clock menu more-arrow no yes

Filed under:

Facebook boots Farrakhan, but whom does he harm? Himself, mostly

Nation of Islam leader Louis Farrakhan's participation in a a rally Thursday on the South Side is drawing criticism from Holocaust survivor Fritzie Fritzshall | Getty

Honestly? I was sorry that Facebook banned Nation of Islam leader Louis Farrakhan from its global social media platform for his steady patter of anti-Semitic nonsense, which is old as the hills, common as dirt, and lodged, in larger or smaller shards, in the hearts of half the people in the world. Maybe more.

Not that his twisted worldview isn’t harmful. It is. The harm is real. But like most bigotry, like most self-administered poison, it is destructive primarily to the possessor; the career of Farrakhan is ample proof.

He yearned to shine on a larger stage, to be taken seriously and touch the hearts of millions, and came close at times. But like any addict, either because he was feeling too good or too bad, he celebrated his successes and mourned his setbacks with another heady hit of hatred while good people, revolted, looked away.

OPINION

Generally. Some folks like junkies. Find them thrilling, romantic, fun. While Farrakhan’s flock of die-hard faithful is small, he is largely tolerated, certainly not denounced, among a larger group of supposedly-decent observers because raging against whites in general and Jews in particular provides them with a low-rent naughty pleasure, a kind of catharsis. They never pause to realize they are doing the exact same thing — diminishing the humanity of a group they don’t know based on laughable fiction — that they find so offensive when directed toward themselves. It’s not a unique shame — all humans are prone to this, alas — but nothing to be proud of, either.

When I worked at the Wheaton Daily Journal, a third of a century ago, conservative Christians in that town engaged in a strategy I called “wallpapering the world.” They would seek out what they objected to and try to cover it up so they didn’t have to look at it, whether Playboys tucked behind the counter at the local 7-Eleven or the College of DuPage performing “Sister Mary Ignatius Explains it All for You.”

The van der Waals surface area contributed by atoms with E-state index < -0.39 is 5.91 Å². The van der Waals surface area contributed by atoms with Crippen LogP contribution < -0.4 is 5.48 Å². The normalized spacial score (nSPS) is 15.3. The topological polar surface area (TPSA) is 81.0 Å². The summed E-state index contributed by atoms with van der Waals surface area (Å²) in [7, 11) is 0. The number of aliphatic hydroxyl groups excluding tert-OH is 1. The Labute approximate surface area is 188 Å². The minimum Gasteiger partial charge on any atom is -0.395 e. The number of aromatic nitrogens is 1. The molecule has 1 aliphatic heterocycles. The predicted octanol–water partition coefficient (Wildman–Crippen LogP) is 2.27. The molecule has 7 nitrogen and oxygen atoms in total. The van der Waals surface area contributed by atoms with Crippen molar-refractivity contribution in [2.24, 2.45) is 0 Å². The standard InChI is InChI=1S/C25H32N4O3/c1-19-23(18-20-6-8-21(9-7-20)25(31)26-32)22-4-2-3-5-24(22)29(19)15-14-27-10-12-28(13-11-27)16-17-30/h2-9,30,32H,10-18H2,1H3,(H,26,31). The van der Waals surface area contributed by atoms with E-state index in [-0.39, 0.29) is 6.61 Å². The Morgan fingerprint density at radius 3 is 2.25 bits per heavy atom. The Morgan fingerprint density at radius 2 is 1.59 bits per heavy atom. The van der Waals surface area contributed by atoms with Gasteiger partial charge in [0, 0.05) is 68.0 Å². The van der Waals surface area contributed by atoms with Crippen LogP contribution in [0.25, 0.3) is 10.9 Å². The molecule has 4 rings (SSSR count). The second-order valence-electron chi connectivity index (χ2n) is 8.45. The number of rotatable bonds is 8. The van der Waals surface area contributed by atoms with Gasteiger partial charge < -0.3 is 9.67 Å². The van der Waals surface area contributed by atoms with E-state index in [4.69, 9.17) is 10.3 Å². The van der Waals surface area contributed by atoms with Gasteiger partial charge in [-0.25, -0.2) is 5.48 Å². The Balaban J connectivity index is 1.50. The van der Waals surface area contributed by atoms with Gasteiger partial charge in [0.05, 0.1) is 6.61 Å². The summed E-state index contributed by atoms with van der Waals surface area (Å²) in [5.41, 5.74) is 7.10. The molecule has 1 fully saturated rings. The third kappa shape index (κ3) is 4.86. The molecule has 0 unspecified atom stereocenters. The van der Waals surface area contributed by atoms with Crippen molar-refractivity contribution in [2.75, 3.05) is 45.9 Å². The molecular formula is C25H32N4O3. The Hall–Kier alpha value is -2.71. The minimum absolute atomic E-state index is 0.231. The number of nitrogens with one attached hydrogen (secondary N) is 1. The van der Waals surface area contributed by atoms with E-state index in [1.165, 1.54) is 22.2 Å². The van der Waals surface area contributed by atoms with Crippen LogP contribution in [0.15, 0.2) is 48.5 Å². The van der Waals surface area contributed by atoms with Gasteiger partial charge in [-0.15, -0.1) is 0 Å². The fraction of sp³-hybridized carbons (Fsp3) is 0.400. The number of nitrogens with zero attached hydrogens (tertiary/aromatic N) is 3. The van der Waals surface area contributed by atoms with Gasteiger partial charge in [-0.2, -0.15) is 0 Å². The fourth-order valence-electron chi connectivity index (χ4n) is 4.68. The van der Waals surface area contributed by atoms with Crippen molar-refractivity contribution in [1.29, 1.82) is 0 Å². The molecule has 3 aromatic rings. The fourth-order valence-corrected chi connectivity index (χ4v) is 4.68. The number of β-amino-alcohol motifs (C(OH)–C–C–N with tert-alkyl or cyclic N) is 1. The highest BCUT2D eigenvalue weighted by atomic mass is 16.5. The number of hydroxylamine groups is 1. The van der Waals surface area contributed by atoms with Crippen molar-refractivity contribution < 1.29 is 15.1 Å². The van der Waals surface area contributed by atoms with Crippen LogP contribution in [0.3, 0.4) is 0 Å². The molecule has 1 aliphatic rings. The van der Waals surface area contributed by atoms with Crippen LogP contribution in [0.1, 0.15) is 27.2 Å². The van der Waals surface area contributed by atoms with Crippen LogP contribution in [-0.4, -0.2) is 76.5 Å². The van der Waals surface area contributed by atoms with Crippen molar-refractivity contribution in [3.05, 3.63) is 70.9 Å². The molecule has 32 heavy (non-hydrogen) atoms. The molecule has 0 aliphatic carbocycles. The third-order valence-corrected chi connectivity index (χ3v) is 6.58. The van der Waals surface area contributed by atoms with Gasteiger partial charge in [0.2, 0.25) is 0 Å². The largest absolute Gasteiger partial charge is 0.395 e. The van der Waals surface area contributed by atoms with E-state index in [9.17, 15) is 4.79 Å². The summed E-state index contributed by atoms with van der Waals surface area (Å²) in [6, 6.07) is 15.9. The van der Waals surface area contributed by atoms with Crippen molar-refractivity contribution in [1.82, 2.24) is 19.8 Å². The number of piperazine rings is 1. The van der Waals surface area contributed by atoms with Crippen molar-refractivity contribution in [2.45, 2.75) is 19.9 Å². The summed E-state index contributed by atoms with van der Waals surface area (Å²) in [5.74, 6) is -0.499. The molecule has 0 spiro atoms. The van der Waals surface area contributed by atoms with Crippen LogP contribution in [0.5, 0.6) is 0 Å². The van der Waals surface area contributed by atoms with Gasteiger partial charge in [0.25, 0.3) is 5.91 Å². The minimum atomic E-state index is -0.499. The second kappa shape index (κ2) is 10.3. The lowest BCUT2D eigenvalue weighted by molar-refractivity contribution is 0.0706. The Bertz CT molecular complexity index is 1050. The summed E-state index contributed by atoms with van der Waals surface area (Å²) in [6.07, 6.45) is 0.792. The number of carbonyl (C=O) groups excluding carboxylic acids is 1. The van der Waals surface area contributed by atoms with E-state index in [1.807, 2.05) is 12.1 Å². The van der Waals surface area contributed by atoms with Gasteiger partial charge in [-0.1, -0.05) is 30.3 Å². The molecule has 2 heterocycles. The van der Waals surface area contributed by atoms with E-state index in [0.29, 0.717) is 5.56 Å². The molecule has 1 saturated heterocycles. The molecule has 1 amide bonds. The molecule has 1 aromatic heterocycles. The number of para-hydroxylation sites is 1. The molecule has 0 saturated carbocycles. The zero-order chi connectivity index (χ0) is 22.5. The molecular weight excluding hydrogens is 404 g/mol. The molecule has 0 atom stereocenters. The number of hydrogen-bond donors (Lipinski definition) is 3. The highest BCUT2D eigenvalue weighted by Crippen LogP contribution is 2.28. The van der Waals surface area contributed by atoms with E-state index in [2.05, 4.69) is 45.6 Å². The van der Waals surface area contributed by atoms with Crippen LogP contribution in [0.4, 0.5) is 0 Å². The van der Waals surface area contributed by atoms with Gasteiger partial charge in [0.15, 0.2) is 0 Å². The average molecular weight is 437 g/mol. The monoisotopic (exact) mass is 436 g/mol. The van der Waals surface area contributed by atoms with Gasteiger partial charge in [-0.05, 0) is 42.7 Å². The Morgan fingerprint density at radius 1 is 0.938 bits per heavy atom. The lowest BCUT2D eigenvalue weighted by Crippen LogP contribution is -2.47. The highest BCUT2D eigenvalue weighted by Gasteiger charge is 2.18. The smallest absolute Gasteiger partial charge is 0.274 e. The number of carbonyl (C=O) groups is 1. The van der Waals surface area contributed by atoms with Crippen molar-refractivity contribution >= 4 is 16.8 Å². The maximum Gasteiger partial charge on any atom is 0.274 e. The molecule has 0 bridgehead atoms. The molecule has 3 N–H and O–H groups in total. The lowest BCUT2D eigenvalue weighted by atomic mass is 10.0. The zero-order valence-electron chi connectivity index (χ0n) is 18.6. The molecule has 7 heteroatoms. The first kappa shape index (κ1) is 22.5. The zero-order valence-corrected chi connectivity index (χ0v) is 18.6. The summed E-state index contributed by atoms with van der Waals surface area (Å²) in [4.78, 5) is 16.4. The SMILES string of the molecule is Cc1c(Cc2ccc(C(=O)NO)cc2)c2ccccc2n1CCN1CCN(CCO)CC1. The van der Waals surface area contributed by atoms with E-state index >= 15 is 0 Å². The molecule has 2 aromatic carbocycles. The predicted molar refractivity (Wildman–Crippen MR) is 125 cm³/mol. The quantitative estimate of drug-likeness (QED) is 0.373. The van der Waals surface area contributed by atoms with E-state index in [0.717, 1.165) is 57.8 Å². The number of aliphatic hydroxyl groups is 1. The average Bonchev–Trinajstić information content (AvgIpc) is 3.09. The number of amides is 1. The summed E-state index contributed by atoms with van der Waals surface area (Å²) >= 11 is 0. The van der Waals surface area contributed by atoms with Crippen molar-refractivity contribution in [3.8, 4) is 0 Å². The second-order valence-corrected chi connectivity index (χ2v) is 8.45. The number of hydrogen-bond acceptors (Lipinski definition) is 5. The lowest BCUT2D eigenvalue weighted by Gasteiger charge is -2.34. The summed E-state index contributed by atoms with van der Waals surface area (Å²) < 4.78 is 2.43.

That didn’t work because it never works. We are each in charge of our lives, and must embrace or reject what we ourselves feel must be embraced or rejected. The problem isn’t that Farrakhan believes hateful delusions; the problem is that other people seek them out. Blocking Farrakhan won’t solve that; they’ll just find their fix somewhere else.

Besides, Farrakhan is low-hanging fruit. If Facebook wants to muzzle destructive hatred, it should block Donald Trump, who gives haters permission and the illusion of respectability. Banning Farrakhan just gives him another excuse to play the victim. It elevates him among the crowd that laps up his brand of BS. “Blocked by Facebook” is a badge of honor to them, the new “Banned in Boston.” Facebook can’t stamp out his brand of glittery-eyed fantasy any more than Wheaton College could stamp out birth control.

Of course Facebook is a private company and can stifle whom it pleases. People self-regulate on Facebook. I’ve heard Louis Farrakhan speak, and have much more sympathy toward him than he would ever extend toward me. He’s a tragedy of his own making. I’ve never encountered Alex Jones’ brand of conspiratorial cruelty, to my knowledge. But it would seem the legal system is shutting up Jones, as he is sued by Sandy Hook parents for libeling them mercilessly.

Besides. Facebook has become so important, its blocking a toothless old lizard like Louis Farrakhan can’t be celebrated by anyone in the opinion business — when I suggested that Carol Moseley Braun wasn’t going to be elected mayor in 2011, I too was tarred as a hater. It’s an easy charge to make, and if applying the standards of political reality and mathematical reason to a candidate of color makes you a bigot, well, I’m guilty. So I could be next. Maybe Mark Zuckerberg will veer rightward as he ages — it happens, particularly among the super-wealthy — and start throwing off moderates for the sin of believing in the basic decency and rationality of people, which sometimes seems like another baseless delusion.

I prefer to let myself and everybody else speak their hearts and minds, clearly and openly, and be judged accordingly. Louis Farrakahn and his ilk don’t like that either, don’t like being marginalized for the venom they spew. In their hall-of-mirrors world, receiving their due is just another crime against them.